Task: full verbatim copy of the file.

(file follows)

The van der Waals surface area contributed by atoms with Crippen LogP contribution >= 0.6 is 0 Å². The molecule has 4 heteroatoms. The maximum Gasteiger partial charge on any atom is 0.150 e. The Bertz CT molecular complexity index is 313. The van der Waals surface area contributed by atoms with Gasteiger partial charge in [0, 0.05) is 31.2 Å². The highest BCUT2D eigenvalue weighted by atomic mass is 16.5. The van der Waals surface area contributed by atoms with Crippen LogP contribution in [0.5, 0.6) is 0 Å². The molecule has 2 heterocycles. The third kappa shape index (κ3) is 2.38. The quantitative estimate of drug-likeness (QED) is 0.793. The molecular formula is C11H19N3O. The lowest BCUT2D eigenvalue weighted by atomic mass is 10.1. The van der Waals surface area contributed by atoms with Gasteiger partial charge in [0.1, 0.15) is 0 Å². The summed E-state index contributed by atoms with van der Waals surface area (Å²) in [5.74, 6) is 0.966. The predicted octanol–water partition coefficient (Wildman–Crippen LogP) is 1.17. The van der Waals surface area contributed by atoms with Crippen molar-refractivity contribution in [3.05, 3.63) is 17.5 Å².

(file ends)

The van der Waals surface area contributed by atoms with Crippen LogP contribution >= 0.6 is 0 Å². The molecule has 4 heteroatoms. The maximum Gasteiger partial charge on any atom is 0.150 e. The Bertz CT molecular complexity index is 313. The van der Waals surface area contributed by atoms with Gasteiger partial charge in [0, 0.05) is 31.2 Å². The highest BCUT2D eigenvalue weighted by atomic mass is 16.5. The van der Waals surface area contributed by atoms with Crippen LogP contribution in [0.5, 0.6) is 0 Å². The molecule has 2 heterocycles. The third kappa shape index (κ3) is 2.38. The quantitative estimate of drug-likeness (QED) is 0.793. The molecular formula is C11H19N3O. The lowest BCUT2D eigenvalue weighted by atomic mass is 10.1. The van der Waals surface area contributed by atoms with Gasteiger partial charge in [0.1, 0.15) is 0 Å². The summed E-state index contributed by atoms with van der Waals surface area (Å²) in [5.74, 6) is 0.966. The predicted octanol–water partition coefficient (Wildman–Crippen LogP) is 1.17. The van der Waals surface area contributed by atoms with Crippen molar-refractivity contribution in [3.05, 3.63) is 17.5 Å².